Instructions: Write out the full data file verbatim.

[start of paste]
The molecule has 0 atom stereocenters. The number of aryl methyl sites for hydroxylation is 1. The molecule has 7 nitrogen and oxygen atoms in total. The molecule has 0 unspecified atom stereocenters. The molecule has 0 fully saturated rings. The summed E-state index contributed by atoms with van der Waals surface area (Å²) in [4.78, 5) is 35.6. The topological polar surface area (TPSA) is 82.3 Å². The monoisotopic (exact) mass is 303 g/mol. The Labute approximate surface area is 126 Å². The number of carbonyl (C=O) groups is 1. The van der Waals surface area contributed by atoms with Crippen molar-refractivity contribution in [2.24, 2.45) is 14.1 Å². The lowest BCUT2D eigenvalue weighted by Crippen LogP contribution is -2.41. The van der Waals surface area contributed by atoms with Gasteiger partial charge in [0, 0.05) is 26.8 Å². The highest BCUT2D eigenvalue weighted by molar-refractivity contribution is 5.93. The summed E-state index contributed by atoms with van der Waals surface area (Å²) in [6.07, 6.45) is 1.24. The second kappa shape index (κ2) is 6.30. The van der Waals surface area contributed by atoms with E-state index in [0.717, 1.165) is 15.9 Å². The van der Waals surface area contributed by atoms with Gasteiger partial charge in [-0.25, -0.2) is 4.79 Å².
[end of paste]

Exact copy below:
The molecule has 0 atom stereocenters. The number of aryl methyl sites for hydroxylation is 1. The molecule has 7 nitrogen and oxygen atoms in total. The molecule has 0 unspecified atom stereocenters. The molecule has 0 fully saturated rings. The summed E-state index contributed by atoms with van der Waals surface area (Å²) in [4.78, 5) is 35.6. The topological polar surface area (TPSA) is 82.3 Å². The monoisotopic (exact) mass is 303 g/mol. The Labute approximate surface area is 126 Å². The number of carbonyl (C=O) groups is 1. The van der Waals surface area contributed by atoms with Crippen molar-refractivity contribution in [2.24, 2.45) is 14.1 Å². The lowest BCUT2D eigenvalue weighted by Crippen LogP contribution is -2.41. The van der Waals surface area contributed by atoms with Gasteiger partial charge in [0, 0.05) is 26.8 Å². The highest BCUT2D eigenvalue weighted by molar-refractivity contribution is 5.93. The summed E-state index contributed by atoms with van der Waals surface area (Å²) in [6.07, 6.45) is 1.24. The second kappa shape index (κ2) is 6.30. The van der Waals surface area contributed by atoms with E-state index in [0.717, 1.165) is 15.9 Å². The van der Waals surface area contributed by atoms with Gasteiger partial charge in [-0.25, -0.2) is 4.79 Å².